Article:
Social Security is 87 years old. The program is now a senior citizen–along with more than 50 million Americans living in the United States.
Enacted in August 1935 and drafted by President Franklin Delano Roosevelt, Social Security was originally part of the New Deal.
The idea was to pay financial benefits to retirees over 65 based on lifetime payroll contributions. The Social Security Administration (SSA) would also serve as a federal safety net of sorts for unemployed and disadvantaged Americans, as well.
Social Security benefits get annual cost-of-living adjustments referred to as cost-of-living-adjustments (COLAs). The annual Social Security COLA is based on the Consumer Price Index for Urban Wage Earners and Clerical Works (CPI-W) from the prior year’s third quarter.
As most of you are painfully aware, inflation is higher than it has been in 40 years. Monthly SSA COLA checks increase when inflation is high. In 2022, COLA benefits went up by 5.9 percent for about 70 million Americans.
The typical retiree’s benefits went from $90 to a little more than $1600 a month. But not everyone saw their actual checks increase because Medicare Part B premiums jumped almost 13 percent this year.
Next year, Social Security COLAs are getting an 8.7 percent bump. Not the highest increase in history but definitely a new 41-year record breaker. In 1981, COLAs increased by more than 11 percent.
And more money could be on the way to seniors with Medicare Part B. Most of the Medicare increases this year were because of the Alzheimer’s drug Aduhelm. Now that the cost of that drug was lowered and Medicare limited coverage, Part B premiums should get adjusted downward in 2023. That, coupled with COLA increases, could really help seniors on a fixed income.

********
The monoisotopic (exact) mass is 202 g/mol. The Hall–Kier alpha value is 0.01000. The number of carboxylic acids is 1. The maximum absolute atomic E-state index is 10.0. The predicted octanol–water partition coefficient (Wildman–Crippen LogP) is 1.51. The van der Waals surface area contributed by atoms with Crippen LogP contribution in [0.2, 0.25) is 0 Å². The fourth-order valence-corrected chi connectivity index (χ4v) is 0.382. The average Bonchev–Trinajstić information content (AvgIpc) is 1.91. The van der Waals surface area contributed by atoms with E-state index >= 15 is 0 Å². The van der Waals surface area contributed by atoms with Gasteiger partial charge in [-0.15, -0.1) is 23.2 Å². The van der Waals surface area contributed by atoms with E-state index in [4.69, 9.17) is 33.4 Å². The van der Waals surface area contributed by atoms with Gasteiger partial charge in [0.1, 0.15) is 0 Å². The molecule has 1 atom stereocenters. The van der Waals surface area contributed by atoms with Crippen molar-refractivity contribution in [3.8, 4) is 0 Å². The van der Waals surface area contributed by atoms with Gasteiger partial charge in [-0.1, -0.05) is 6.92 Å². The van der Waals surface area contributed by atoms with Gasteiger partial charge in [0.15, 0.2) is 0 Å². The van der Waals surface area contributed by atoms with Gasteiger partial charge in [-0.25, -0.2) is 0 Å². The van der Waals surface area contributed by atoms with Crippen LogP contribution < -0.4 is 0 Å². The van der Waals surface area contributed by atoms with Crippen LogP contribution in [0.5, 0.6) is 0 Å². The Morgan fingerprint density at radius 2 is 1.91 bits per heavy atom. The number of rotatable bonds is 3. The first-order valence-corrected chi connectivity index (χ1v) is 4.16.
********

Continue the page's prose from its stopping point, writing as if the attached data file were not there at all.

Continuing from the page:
As an estate planning attorney and a former state senator, I know how much this money means to older folks who couldn’t save as much as they would have liked to over the years for retirement. According to the Social Security Administration, 12 percent of men and 15 percent of women rely on Social Security for more than 90 percent of their retirement incomes.
So, you can bet seniors across America are feeling a little less pressure and breathing a sigh of relief as they look forward to that increase in the New Year. As our senior population grows, Seniors Across America will be working with the federal government and Gov. Ron DeSantis, R-Fla., to protect and support older folks who could use a helping hand in their twilight years.
John Grant, a former state representative and state senator, an estate planning attorney, and a member of the National Senior Citizen Hall of Fame, has spent much of his career working on behalf of seniors. John is continuing the advocacy work by heading Seniors Across America to continue speaking up for our elderly population.
View the Florida Daily article here.